Dynamic Adaptive Speculative Pre-Processor (DASP)

NVIDIA's come up with quite a long name to describe one of the more interesting features of the nForce IGP. NVIDIA described it best in their tech-docs:

DASP is an intelligent agent that monitors CPU requests and looks for access patterns that it can successfully predict. When it recognizes such access patterns, it exploits unused memory bandwidth to load its cache with data the CPU is expected to request later. When the CPU requests the data, it is returned to the CPU immediately rather than after waiting for the memory access. For such requests, latency is reduced from 40% to 60%. DASP is carefully engineered to make efficient use of memory bandwidth while minimizing overall latency.

Basically, DASP acts much like the hardware prefetch found on the Pentium 4 and Palomino-based Athlon 4 processors. The difference here is that the feature is implemented on the north bridge, rather than on the CPU itself. As far as we know, this is another first for a chipset. In fact, NVIDIA claims that they've got a patent pending on the technology, so unless they license it out, we won't be seeing it on other manufacturer's chipsets anytime soon.

Interestingly enough, the i860 chipset from Intel apparently has a "prefetch cache" as well, but Intel is very tight lipped about it. Whether there is any similarity to NVIDIA's DASP has yet to be determined.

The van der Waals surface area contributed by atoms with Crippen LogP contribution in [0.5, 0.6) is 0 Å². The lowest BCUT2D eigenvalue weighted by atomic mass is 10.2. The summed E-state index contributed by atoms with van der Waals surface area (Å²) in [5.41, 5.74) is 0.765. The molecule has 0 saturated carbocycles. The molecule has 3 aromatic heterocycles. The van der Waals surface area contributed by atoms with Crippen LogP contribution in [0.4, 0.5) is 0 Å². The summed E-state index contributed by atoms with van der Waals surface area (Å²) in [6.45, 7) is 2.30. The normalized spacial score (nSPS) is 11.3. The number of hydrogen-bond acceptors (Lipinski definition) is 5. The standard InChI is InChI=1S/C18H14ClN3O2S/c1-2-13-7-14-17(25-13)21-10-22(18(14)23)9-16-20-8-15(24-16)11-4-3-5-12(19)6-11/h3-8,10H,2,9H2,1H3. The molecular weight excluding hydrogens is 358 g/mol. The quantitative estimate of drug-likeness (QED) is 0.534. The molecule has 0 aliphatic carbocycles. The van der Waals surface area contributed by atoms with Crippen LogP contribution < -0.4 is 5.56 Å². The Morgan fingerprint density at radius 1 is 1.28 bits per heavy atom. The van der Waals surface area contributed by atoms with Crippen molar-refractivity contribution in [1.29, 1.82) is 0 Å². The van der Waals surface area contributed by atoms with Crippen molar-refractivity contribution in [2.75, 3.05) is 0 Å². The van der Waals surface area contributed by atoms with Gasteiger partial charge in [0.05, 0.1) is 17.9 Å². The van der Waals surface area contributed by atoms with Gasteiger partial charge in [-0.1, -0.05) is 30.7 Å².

Of course, DASP will be most beneficial when the memory accesses can be predicted successfully, something that is most likely to happen with sequential or streaming access. Interestingly enough, these are the types of memory accesses in which RDRAM excels.

NVIDIA claims that DASP can boost performance up to 20%, but this seems to be primarily in raw memory benchmarks where DASP is most capable of correctly predicting the memory access pattern. Real world performance benefits look to be in the range of 5-10%, depending exactly what you're doing, with larger benefits coming in applications that stream a lot of data. This is about the same as the performance boost given by hardware prefetch on the Palomino-based Athlon 4.

The table below shows the performance numbers NVIDIA has achieved with DASP. Notice how streaming applications and memory benchmarks benefit the most, while office application benchmarks still receive a tangible benefit. The Sandra STREAM benchmarks are especially interesting and are quite a bit higher than the other DDR chipsets we've tested to date.

At this point, it appears that NVIDIA arrived at their numbers with a standard Thunderbird-based Athlon, so it's unclear how much DASP will help a processor that already has hardware prefetch, such as the Palomino-based Athlon 4.

TwinBank Memory Architecture Media and Communications Processor (MCP) & Audio Processing Unit (APU)


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